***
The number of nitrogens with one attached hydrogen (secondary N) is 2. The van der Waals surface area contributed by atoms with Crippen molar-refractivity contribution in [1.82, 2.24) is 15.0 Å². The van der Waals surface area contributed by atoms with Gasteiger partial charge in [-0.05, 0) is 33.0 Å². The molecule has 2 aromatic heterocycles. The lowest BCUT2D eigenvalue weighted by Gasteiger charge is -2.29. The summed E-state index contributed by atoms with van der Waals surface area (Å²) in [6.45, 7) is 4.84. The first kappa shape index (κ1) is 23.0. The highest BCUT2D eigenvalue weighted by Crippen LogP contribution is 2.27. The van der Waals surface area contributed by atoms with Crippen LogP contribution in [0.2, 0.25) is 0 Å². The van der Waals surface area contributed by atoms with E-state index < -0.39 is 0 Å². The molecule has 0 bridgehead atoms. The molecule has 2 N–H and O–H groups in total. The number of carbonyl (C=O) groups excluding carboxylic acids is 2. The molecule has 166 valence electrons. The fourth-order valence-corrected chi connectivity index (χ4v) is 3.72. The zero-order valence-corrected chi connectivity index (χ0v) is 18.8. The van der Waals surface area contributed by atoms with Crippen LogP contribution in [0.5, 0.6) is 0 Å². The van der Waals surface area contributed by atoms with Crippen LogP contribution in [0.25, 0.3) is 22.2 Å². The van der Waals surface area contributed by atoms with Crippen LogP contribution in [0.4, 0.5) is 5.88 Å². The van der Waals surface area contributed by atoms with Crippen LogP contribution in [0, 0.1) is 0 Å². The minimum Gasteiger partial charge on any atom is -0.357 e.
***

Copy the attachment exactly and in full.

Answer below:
The number of nitrogens with one attached hydrogen (secondary N) is 2. The van der Waals surface area contributed by atoms with Crippen molar-refractivity contribution in [1.82, 2.24) is 15.0 Å². The van der Waals surface area contributed by atoms with Gasteiger partial charge in [-0.05, 0) is 33.0 Å². The molecule has 2 aromatic heterocycles. The lowest BCUT2D eigenvalue weighted by Gasteiger charge is -2.29. The summed E-state index contributed by atoms with van der Waals surface area (Å²) in [6.45, 7) is 4.84. The first kappa shape index (κ1) is 23.0. The highest BCUT2D eigenvalue weighted by Crippen LogP contribution is 2.27. The van der Waals surface area contributed by atoms with Crippen LogP contribution in [0.2, 0.25) is 0 Å². The van der Waals surface area contributed by atoms with E-state index < -0.39 is 0 Å². The molecule has 0 bridgehead atoms. The molecule has 2 N–H and O–H groups in total. The number of carbonyl (C=O) groups excluding carboxylic acids is 2. The molecule has 166 valence electrons. The fourth-order valence-corrected chi connectivity index (χ4v) is 3.72. The zero-order valence-corrected chi connectivity index (χ0v) is 18.8. The van der Waals surface area contributed by atoms with Crippen LogP contribution in [0.5, 0.6) is 0 Å². The van der Waals surface area contributed by atoms with Crippen LogP contribution in [0.25, 0.3) is 22.2 Å². The van der Waals surface area contributed by atoms with Crippen LogP contribution in [0.4, 0.5) is 5.88 Å². The van der Waals surface area contributed by atoms with Crippen LogP contribution in [0, 0.1) is 0 Å². The minimum Gasteiger partial charge on any atom is -0.357 e.